Re: Southbend 9" lathe table in CONCRETE?
I was thinking of a top about 3 in thick. It would be made with forms made from plastic laminated mdf. Holes would be drilled and nuts buried in place for mounting. I figure about 300 lbs of concrete. The base could be made of angle iron. Wood would work, too, but would need to be hefty. The forms would be removed after the concrete set up. The concrete could be finished if needed. Shims would be used under the lathe bed legs to remove any bed twist. A three leg setup could be used to eliminate any twist from an uneven floor. With a steel angle iron frame and legs there should be lots of room for shelves and storage under it. Moving it would be a bigger, but it is for most lathes.
I'm traveling, so please excuse any typing errors.
From: SouthBendLathe@groups.io <SouthBendLathe@groups.io> on behalf of eddie.draper@... via Groups.Io <eddie.draper@...>
Sent: Friday, December 27, 2019 11:44:48 PM
To: email@example.com <firstname.lastname@example.org>; SouthBendLathe@groups.io <SouthBendLathe@groups.io>
Subject: Re: [SouthBendLathe] Southbend 9" lathe table in CONCRETE?
My 3 pennorth on lathe supports and foundations:
What matters most are rigidity, stability of dimensions and damping. If any of those are already inbuilt in excess into the machine tool, then the other 2 in the support system can be reduced. Thus, a substantial lathe can be mounted in a ship without its mountings being substantial.
If the lathe (etc.) has to be forced into shape because it is a bit twisted, you need a mounting that is TORSIONALLY stiff. A single flat plate of anything has minimal torsional stiffness. A single large hollow section is medium good, but would be much better with internal diagonal braces. They don't need to be especially heavy. You will note that the best lathes have diagonals cast into the bed structure. Thick solid stuff (pretty well anything) is good because it naturally includes the diagonal bracing, and you will note that the concrete bench recenty illustrated has great thickness. Torsional stiffness is also good for resisting cutting forces.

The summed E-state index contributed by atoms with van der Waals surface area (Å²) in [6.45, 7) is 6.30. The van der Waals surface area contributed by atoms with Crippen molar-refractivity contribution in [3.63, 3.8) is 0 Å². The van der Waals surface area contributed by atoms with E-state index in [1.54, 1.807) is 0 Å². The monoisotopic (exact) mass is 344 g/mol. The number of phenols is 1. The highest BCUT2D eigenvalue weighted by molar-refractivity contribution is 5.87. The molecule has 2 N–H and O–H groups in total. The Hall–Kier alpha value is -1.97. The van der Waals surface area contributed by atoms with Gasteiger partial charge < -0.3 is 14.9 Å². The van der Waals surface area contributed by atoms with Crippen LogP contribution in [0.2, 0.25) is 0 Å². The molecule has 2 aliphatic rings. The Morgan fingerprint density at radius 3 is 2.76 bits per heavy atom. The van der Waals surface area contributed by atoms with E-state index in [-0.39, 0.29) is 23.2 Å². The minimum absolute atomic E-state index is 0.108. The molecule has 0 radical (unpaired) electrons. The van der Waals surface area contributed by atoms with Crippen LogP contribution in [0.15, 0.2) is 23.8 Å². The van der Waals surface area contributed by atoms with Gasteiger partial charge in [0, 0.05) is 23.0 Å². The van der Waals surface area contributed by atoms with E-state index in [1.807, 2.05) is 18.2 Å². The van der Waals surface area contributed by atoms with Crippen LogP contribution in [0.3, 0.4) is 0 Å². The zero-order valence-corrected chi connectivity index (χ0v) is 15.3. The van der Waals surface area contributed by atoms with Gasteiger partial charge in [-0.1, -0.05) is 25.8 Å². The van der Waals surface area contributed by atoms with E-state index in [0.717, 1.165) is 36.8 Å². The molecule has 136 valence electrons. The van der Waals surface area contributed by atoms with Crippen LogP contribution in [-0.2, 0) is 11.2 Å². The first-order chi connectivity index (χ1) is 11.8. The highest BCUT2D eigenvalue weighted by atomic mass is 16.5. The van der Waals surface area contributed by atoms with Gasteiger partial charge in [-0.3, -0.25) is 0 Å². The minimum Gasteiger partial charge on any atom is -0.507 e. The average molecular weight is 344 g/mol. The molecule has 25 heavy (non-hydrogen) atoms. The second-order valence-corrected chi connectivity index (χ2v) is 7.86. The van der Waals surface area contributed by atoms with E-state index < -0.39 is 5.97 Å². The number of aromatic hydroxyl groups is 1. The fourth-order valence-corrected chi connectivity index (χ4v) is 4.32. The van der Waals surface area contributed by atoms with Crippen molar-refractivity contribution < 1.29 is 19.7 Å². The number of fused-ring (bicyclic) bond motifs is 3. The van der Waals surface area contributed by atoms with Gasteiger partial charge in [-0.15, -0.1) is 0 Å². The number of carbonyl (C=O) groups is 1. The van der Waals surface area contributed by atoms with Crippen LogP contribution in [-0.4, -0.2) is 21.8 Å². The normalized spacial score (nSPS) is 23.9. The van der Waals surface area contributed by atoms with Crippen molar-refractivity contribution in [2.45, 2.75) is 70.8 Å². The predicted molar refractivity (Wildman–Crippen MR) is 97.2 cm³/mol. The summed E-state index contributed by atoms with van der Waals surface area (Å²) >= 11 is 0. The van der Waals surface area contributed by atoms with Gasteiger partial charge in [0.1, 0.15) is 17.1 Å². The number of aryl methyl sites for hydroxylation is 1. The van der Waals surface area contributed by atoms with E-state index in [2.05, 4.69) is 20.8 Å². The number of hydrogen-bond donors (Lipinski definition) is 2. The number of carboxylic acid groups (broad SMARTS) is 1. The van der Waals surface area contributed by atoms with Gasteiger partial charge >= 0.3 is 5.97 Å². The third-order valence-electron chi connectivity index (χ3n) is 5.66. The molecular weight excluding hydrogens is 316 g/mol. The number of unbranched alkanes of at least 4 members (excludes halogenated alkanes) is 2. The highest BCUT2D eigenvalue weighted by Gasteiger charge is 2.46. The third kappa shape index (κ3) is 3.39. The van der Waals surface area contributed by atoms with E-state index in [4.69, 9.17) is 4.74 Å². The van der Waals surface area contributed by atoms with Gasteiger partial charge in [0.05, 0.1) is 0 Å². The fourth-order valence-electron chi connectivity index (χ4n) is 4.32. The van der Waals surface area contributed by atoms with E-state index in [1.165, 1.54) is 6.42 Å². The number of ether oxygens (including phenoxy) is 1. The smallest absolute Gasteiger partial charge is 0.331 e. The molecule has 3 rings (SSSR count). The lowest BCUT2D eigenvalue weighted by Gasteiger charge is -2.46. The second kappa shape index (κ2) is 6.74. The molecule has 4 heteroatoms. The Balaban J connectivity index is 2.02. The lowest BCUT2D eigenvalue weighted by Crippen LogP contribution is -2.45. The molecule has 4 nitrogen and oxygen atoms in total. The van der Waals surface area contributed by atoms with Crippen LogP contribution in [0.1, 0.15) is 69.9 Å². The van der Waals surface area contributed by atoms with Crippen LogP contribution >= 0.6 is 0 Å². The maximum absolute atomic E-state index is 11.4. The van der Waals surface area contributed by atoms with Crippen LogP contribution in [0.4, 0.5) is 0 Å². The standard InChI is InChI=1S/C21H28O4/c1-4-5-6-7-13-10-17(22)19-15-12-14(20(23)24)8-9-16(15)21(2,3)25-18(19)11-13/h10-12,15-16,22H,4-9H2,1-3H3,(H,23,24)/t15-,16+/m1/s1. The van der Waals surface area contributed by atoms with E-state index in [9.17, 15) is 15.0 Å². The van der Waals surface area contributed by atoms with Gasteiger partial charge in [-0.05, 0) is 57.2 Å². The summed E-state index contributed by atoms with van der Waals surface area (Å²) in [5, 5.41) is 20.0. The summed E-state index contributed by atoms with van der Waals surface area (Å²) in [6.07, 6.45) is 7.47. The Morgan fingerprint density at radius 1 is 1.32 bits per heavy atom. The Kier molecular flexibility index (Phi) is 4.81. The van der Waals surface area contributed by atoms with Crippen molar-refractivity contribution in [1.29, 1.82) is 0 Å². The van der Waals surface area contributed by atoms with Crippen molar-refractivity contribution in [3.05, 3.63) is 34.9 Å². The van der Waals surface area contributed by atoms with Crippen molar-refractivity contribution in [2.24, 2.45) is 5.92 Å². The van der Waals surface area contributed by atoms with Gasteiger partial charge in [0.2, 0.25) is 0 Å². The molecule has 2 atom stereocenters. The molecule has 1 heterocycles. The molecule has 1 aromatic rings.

Stability comes from 3 issues, namely external inputs, temperature change and humidity change. For example wood is very stable wrt temperature, but goes all over the place with humidity. Different metals have different coefficients of expansion, ferrous being lower than non- ferrous (as a sweeping generality) and would match the lathe metal better.
Damping is inherent in some materilas and not others. The simple test is whether you can make a good bell from it!
Finally, note that the stiffness of the job itself has great influence on the tendency to vibrate.
On Saturday, 28 December 2019, 04:35:37 GMT, Bill in OKC too via Groups.Io <wmrmeyers@...> wrote:
What Allan said. ;) Epoxy floor coating would probably work fine for a sealant. Maybe even Thompson's Water Seal. Let me know how it works out!
Bill in OKC
William R. Meyers, MSgt, USAF(Ret.)
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efficiently, die gallantly. Specialization is for insects.
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On Friday, December 27, 2019, 09:38:15 PM CST, Vince Beachy <vincebeachy@...> wrote:
New guy here, with some thoughts. I really like this idea as I have some experience in tying rebar together and making forms.
If you were to put some sealer on the top and have some channels/gutters could you also make a coolant system built into it? Thoughts?
On Fri, Dec 27, 2019, 9:48 PM Bill in OKC too via Groups.Io <email@example.com> wrote: